The United States and other world powers have agreed to release 60 million barrels of oil from their strategic reserves, a move intended to reduce gasoline prices that have climbed rapidly in recent weeks, according to the International Energy Agency.
With crude oil prices climbing to well over $100 a barrel — and with some industry analysts predicting prices could hit $130 — the energy agency said its intent is to “send a unified and strong message to global oil markets that there will be no shortfall in supplies as a result of Russia’s invasion of Ukraine.”
The IEA release is only the fourth time the international organization has overseen a coordinated drawdown of reserves since it was created in 1974, when Arab members of the Organization of the Petroleum Exporting Countries (OPEC) declared an oil embargo after the Arab-Israeli war. In its announcement Tuesday, the IEA said its initial release is equivalent to 2 million barrels a day for 30 days.
“I am pleased that the IEA has also come together today to take action. The situation in energy markets is very serious and demands our full attention,” IEA Executive Director Fatih Birol said. “Global energy security is under threat, putting the world economy at risk during a fragile stage of the recovery.”
The U.S. Energy Department plans to release 30 million barrels of oil from the Strategic Petroleum Reserve, one of the most aggressive steps available to the White House as it tries to reduce fuel costs for consumers. In separate statements issued Tuesday, Energy Secretary Jennifer Granholm and White House press secretary Jen Psaki suggested that the Biden administration might release more.
The United States is “prepared to use every tool available to us to limit disruption to global energy supply as a result of President Putin’s actions,” Psaki said. “We will also continue our efforts to accelerate diversification of energy supplies away from Russia and to secure the world from Moscow’s weaponization of oil and gas.”
The release makes up a small percentage of the nation’s total strategic reserves, which held 582.4 million barrels as of Feb. 22. It marks the second time the Biden administration has tapped the reserve in coordination with other countries. The Energy Department released 50 million barrels of oil from the reserve last November in an effort to reduce global prices.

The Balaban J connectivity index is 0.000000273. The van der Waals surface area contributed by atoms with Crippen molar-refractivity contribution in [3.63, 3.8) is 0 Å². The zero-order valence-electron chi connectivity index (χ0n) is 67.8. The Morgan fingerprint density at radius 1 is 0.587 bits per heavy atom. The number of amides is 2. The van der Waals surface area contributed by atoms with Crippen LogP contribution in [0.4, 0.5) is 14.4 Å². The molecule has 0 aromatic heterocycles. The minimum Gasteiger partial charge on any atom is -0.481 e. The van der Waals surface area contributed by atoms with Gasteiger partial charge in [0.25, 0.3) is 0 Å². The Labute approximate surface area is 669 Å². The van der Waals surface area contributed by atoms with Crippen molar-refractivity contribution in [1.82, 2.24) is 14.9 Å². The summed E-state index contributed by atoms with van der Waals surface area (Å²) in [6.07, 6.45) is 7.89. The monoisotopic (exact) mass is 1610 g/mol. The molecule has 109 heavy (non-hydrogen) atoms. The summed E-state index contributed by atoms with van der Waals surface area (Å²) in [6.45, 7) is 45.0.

Oil industry analysts said it’s unclear exactly what effect the release of stockpiled oil will have on prices. The U.S. oil price rose after Tuesday’s announcement, hitting a seven-year high of $106 a barrel.
Uncertainty over how long the war in Ukraine will last and what effect it will have on Russian oil exports has made it difficult for experts to predict how much worse the oil shortage could become in the weeks and months ahead.
Russia is the world’s third-largest oil producer. It exports more oil than any other country — about 5 million barrels a day of crude — and accounts for roughly 12 percent of global trade. Russia also exports 2.85 million barrels a day of refined petroleum products, the IEA said. Its surplus capacity is less than 300,000 barrels a day.
Another factor in the uncertainty over the government oil releases is the response of the Organization of the Petroleum Exporting Countries Plus (OPEC+), which meets Wednesday. Founded in 1960, the OPEC cartel has long been dominated by the oil-rich Saudi kingdom. But five years ago, Saudi Arabia decided to forge OPEC+ — an alliance with Russia, the world’s largest oil exporter, and other producers — in an effort to better control oil prices and production.
An OPEC+ joint technical committee met on Tuesday, saying that the group’s output had fallen short and that international stocks were sharply lower than the average of the previous five years.
Analysts expect the cartel to raise production by a modest 400,000 barrels a day — far below a level that would ease prices and help the economies of the United States, Europe and China. Even within OPEC+, few countries have any surplus production capacity.
Using emergency reserves to replace Russia’s oil exports in the long term is not an option, industry analysts said. But as a short-term response to inflationary pressure and rising gasoline prices, it is expected to make up for supply shortages and either lower prices or prevent them from surging.
Drivers and Americans who depend on oil to heat their homes probably won’t feel the impact of the countries’ decision for several weeks. It takes time for refineries to convert crude oil into gasoline, diesel fuel and other petroleum products and more time for those fuels to reach consumers. In the meantime, experts said, it’s likely that the average price of gasoline in the U.S. will continue to climb.
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